Before we leave The Clockwork Menagerie, I believe you promised me a picture of your cats. Cats please!

Elliot: Kitty time! Gaius is the black cat and Padme is the tabby.


The Clockwork Menagerie ends with a preview of Junk Mage, your upcoming romance between a cyborg and a technomancer. I’ve got a lot of questions, but I’m going to start with the obvious. What is a technomancer? And wow but Quillian Defote is an amazing name. Does Quillian have a nickname?

Elliot: In the world of Junk Mage, a technomancer is a mage who can manipulate technology. So Quillian, who goes by the nickname Quill, is able to repurpose tech objects into other tech objects or otherwise enhance them.

I’m glad you like his name! I felt like it was both mage-y and futuristic sounding, plus a little over the top like Quill’s personality.

Cyborgs take many forms, but what form does yours take? Besides polished silver hand and possibly bionic eyes?

Elliot: Primarily the cyborgs in Junk Mage‘s setting have visibly bionic parts with metal casings and so on, but some also have internal parts. There’s an overarching marriage of tech, magic, and biology in the universe. It’s mentioned that some people acquire bionic parts for cosmetic or job performance reasons, not just to replace missing or damaged parts.

Although you described Junk Mage in our last interview as another sweet romance, the tone feels very different in the sample–perhaps because we’re seeing the meeting of two strangers rather than the gradual understanding between longstanding rivals. What challenges did writing Junk Mage pose? How did you overcome them?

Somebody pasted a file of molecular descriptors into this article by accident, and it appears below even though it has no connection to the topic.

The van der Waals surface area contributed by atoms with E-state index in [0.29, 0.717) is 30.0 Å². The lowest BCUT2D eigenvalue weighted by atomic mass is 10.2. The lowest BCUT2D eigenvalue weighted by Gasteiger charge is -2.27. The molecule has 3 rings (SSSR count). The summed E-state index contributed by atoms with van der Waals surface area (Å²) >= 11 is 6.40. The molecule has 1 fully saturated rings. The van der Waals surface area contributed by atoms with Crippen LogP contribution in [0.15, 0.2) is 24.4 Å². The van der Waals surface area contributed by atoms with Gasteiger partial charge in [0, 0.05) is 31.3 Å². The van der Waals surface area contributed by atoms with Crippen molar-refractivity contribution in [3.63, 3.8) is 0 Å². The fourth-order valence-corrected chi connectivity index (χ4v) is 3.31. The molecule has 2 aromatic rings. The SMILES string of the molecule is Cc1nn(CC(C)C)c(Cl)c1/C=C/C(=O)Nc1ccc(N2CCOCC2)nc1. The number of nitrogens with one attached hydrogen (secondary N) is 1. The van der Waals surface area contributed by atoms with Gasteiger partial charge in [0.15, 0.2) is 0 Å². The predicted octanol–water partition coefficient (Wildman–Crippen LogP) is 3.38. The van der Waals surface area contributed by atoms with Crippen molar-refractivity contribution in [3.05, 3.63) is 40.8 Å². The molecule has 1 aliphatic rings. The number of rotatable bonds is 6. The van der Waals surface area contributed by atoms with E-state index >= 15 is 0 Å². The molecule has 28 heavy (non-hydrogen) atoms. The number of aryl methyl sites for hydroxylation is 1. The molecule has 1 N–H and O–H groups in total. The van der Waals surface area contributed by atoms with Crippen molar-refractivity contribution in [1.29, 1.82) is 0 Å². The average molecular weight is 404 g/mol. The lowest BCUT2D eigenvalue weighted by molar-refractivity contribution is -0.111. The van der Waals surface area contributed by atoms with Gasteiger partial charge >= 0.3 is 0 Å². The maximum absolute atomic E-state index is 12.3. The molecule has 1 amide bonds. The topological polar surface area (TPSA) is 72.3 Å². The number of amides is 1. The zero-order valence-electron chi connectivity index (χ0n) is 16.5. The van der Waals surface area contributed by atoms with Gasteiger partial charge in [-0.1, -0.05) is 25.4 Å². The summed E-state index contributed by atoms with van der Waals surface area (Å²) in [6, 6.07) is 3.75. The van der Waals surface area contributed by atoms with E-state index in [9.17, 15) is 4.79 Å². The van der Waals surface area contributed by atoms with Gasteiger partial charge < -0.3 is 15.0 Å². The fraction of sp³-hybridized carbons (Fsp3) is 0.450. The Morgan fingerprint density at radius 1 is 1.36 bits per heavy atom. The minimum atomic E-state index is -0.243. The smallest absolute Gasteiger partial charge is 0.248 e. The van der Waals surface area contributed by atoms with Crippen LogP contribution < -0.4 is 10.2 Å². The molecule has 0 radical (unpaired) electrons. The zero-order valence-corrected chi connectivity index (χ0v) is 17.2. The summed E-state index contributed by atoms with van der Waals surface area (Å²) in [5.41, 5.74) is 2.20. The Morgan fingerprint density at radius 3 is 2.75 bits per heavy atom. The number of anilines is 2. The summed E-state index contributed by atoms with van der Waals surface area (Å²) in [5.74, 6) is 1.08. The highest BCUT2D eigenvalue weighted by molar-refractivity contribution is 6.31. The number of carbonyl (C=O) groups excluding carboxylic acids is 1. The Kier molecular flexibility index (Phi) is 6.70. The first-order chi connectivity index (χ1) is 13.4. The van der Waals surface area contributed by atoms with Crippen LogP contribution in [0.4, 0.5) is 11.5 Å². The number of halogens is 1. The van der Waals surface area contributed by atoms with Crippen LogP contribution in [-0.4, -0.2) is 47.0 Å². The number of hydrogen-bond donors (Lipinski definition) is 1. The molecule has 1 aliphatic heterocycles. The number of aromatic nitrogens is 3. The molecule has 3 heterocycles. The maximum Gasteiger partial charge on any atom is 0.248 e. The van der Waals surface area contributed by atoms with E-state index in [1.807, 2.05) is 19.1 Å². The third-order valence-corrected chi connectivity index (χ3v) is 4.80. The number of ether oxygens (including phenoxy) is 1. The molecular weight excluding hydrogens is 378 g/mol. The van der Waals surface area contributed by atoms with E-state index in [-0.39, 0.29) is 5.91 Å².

Elliot: Junk Mage is more action adventure romantic comedy, whereas The Clockwork Menagerie is character driven drama. So the tone of the stories is definitely different. I think you’re right, too, that the type of relationship has a lot to do with it.

My biggest challenge with Junk Mage was showing enough personality and motivation in the major non-POV characters. I hadn’t worked in first person in a while, but Quill’s voice is so strong and vibrant that it didn’t make sense to use any other POV. I tweaked a few things after my beta readers and critique partners got back to me, and I think the secondary characters come across more strongly for it.

And before we say goodbye, what are you enjoying currently? Please share a recommendation of a book, TV show or game that you think might appeal to readers of The Clockwork Menagerie.

Elliot: I confess that I don’t read a lot of sweet or light-hearted romance. And I have a bad habit of reading several things at once, usually varied works that have nothing to do with each other so I can pick up whatever suits my mood.

Right now I’m reading: Perihelion by Tami Veldura (sci-fi), If I Was Your Girl by Meredith Russo (contemporary), The Misbegotten by Justin DePaoli (fantasy), Bump in the Night edited by Rachel Haimowitz (horror), and The Indestructible Jews by Max I. Dimont (history).

I’m not sure if any of those would be of interest to readers who will enjoy The Clockwork Menagerie, but the first two are closer than my favorite TV show, Game of Thrones lol!

Now that I think about it, though, puzzle-loving gamers might like the Professor Layton series for DS/3DS.

Keep up with Junk Mage and news of Elliot’s other releases by following him on twitter, or at his site http://www.elliotcooperwrites.com

theclockworkmenagerieThe Clockwork Menagerie 

Autosmith Clement Dyer wants to create his life-like, mechanical animals in peace. He’s tired of being badgered about selling his business to his long-time rival and former lover, Duke Goodwin. He also craves appreciation for his living works of art.

Unfortunately, not all of Clement’s clients see his clockwork creations the way he does, and a prominent but dissatisfied customer threatens to sink his struggling business into the ground.

elliotcooper2015Elliot Cooper

Elliot Cooper is a creativity addict who prefers writing stories that embody adventure, a hint of the taboo, and shadows that are deeper than they appear at first glance. All the better if romantic or erotic elements are key.

Elliot also enjoys video games and knitting, and lives in the southern US with his human and feline family.